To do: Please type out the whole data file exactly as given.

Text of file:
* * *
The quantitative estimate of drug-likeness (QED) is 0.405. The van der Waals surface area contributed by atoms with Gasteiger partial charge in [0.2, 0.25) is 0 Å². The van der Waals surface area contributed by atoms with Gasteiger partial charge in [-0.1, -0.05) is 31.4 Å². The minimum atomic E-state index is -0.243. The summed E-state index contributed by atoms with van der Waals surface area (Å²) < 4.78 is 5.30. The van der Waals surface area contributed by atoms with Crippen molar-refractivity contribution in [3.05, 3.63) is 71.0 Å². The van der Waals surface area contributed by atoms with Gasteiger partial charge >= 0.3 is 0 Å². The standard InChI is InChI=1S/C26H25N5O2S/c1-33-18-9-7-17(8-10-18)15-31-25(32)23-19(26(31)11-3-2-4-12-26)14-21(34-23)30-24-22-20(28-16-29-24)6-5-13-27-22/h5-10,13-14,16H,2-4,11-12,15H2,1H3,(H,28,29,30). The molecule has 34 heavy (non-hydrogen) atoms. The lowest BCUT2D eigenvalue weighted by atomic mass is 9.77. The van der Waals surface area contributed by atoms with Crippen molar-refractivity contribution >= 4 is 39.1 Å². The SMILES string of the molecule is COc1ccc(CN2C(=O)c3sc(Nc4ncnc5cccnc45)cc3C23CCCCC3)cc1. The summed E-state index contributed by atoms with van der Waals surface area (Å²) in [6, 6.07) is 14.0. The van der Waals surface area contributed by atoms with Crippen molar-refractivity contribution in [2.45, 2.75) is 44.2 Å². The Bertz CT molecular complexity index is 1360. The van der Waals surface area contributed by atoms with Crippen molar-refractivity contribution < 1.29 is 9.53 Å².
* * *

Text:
The quantitative estimate of drug-likeness (QED) is 0.405. The van der Waals surface area contributed by atoms with Gasteiger partial charge in [0.2, 0.25) is 0 Å². The van der Waals surface area contributed by atoms with Gasteiger partial charge in [-0.1, -0.05) is 31.4 Å². The minimum atomic E-state index is -0.243. The summed E-state index contributed by atoms with van der Waals surface area (Å²) < 4.78 is 5.30. The van der Waals surface area contributed by atoms with Crippen molar-refractivity contribution in [3.05, 3.63) is 71.0 Å². The van der Waals surface area contributed by atoms with Gasteiger partial charge >= 0.3 is 0 Å². The standard InChI is InChI=1S/C26H25N5O2S/c1-33-18-9-7-17(8-10-18)15-31-25(32)23-19(26(31)11-3-2-4-12-26)14-21(34-23)30-24-22-20(28-16-29-24)6-5-13-27-22/h5-10,13-14,16H,2-4,11-12,15H2,1H3,(H,28,29,30). The molecule has 34 heavy (non-hydrogen) atoms. The lowest BCUT2D eigenvalue weighted by atomic mass is 9.77. The van der Waals surface area contributed by atoms with Crippen molar-refractivity contribution >= 4 is 39.1 Å². The SMILES string of the molecule is COc1ccc(CN2C(=O)c3sc(Nc4ncnc5cccnc45)cc3C23CCCCC3)cc1. The summed E-state index contributed by atoms with van der Waals surface area (Å²) in [6, 6.07) is 14.0. The van der Waals surface area contributed by atoms with Crippen molar-refractivity contribution in [2.45, 2.75) is 44.2 Å². The Bertz CT molecular complexity index is 1360. The van der Waals surface area contributed by atoms with Crippen molar-refractivity contribution < 1.29 is 9.53 Å².